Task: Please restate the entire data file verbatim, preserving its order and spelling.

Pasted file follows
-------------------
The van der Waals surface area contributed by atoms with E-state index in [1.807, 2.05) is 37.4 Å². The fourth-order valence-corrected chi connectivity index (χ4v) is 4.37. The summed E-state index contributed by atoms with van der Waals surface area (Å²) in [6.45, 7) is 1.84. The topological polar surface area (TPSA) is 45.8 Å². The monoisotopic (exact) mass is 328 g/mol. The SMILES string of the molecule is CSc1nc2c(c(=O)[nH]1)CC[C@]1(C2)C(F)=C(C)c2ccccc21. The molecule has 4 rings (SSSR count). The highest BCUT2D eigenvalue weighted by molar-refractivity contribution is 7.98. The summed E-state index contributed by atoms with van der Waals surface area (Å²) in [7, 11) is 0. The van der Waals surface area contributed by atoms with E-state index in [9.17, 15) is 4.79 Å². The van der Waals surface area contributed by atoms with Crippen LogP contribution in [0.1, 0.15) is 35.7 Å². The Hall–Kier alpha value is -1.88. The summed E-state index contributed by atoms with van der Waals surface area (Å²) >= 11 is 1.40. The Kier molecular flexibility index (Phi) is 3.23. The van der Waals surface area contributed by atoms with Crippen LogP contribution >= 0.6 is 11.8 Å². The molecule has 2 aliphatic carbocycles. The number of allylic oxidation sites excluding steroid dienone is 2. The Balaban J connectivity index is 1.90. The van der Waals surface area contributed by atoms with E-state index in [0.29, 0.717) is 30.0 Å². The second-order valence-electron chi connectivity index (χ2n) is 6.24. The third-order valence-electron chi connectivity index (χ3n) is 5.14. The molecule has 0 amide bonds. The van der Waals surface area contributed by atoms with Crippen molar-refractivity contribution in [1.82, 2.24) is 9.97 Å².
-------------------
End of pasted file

The van der Waals surface area contributed by atoms with E-state index in [1.807, 2.05) is 37.4 Å². The fourth-order valence-corrected chi connectivity index (χ4v) is 4.37. The summed E-state index contributed by atoms with van der Waals surface area (Å²) in [6.45, 7) is 1.84. The topological polar surface area (TPSA) is 45.8 Å². The monoisotopic (exact) mass is 328 g/mol. The SMILES string of the molecule is CSc1nc2c(c(=O)[nH]1)CC[C@]1(C2)C(F)=C(C)c2ccccc21. The molecule has 4 rings (SSSR count). The highest BCUT2D eigenvalue weighted by molar-refractivity contribution is 7.98. The summed E-state index contributed by atoms with van der Waals surface area (Å²) in [7, 11) is 0. The van der Waals surface area contributed by atoms with E-state index in [9.17, 15) is 4.79 Å². The van der Waals surface area contributed by atoms with Crippen LogP contribution in [0.1, 0.15) is 35.7 Å². The Hall–Kier alpha value is -1.88. The summed E-state index contributed by atoms with van der Waals surface area (Å²) >= 11 is 1.40. The Kier molecular flexibility index (Phi) is 3.23. The van der Waals surface area contributed by atoms with Crippen LogP contribution >= 0.6 is 11.8 Å². The molecule has 2 aliphatic carbocycles. The number of allylic oxidation sites excluding steroid dienone is 2. The Balaban J connectivity index is 1.90. The van der Waals surface area contributed by atoms with E-state index in [0.29, 0.717) is 30.0 Å². The second-order valence-electron chi connectivity index (χ2n) is 6.24. The third-order valence-electron chi connectivity index (χ3n) is 5.14. The molecule has 0 amide bonds. The van der Waals surface area contributed by atoms with Crippen molar-refractivity contribution in [1.82, 2.24) is 9.97 Å².